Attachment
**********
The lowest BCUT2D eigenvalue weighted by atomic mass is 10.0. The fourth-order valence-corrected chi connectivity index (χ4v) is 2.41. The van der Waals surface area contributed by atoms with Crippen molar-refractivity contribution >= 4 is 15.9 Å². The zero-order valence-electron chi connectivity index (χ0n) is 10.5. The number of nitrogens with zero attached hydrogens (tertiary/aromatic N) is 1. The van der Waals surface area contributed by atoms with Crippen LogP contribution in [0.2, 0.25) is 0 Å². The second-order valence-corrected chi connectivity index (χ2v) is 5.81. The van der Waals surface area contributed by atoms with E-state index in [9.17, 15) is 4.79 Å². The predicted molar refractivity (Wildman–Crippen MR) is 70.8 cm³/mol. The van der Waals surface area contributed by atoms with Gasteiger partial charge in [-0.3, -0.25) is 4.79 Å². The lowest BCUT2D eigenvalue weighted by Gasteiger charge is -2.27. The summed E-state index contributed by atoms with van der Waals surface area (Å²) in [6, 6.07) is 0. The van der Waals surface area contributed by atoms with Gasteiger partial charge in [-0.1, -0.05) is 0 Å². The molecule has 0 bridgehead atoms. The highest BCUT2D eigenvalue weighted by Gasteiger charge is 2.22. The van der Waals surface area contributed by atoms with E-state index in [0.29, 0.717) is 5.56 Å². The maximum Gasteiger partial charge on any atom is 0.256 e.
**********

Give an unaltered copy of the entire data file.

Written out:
The lowest BCUT2D eigenvalue weighted by atomic mass is 10.0. The fourth-order valence-corrected chi connectivity index (χ4v) is 2.41. The van der Waals surface area contributed by atoms with Crippen molar-refractivity contribution >= 4 is 15.9 Å². The zero-order valence-electron chi connectivity index (χ0n) is 10.5. The number of nitrogens with zero attached hydrogens (tertiary/aromatic N) is 1. The van der Waals surface area contributed by atoms with Crippen LogP contribution in [0.2, 0.25) is 0 Å². The second-order valence-corrected chi connectivity index (χ2v) is 5.81. The van der Waals surface area contributed by atoms with E-state index in [9.17, 15) is 4.79 Å². The predicted molar refractivity (Wildman–Crippen MR) is 70.8 cm³/mol. The van der Waals surface area contributed by atoms with Gasteiger partial charge in [-0.3, -0.25) is 4.79 Å². The lowest BCUT2D eigenvalue weighted by Gasteiger charge is -2.27. The summed E-state index contributed by atoms with van der Waals surface area (Å²) in [6, 6.07) is 0. The van der Waals surface area contributed by atoms with Gasteiger partial charge in [-0.1, -0.05) is 0 Å². The molecule has 0 bridgehead atoms. The highest BCUT2D eigenvalue weighted by Gasteiger charge is 2.22. The van der Waals surface area contributed by atoms with E-state index in [0.29, 0.717) is 5.56 Å². The maximum Gasteiger partial charge on any atom is 0.256 e.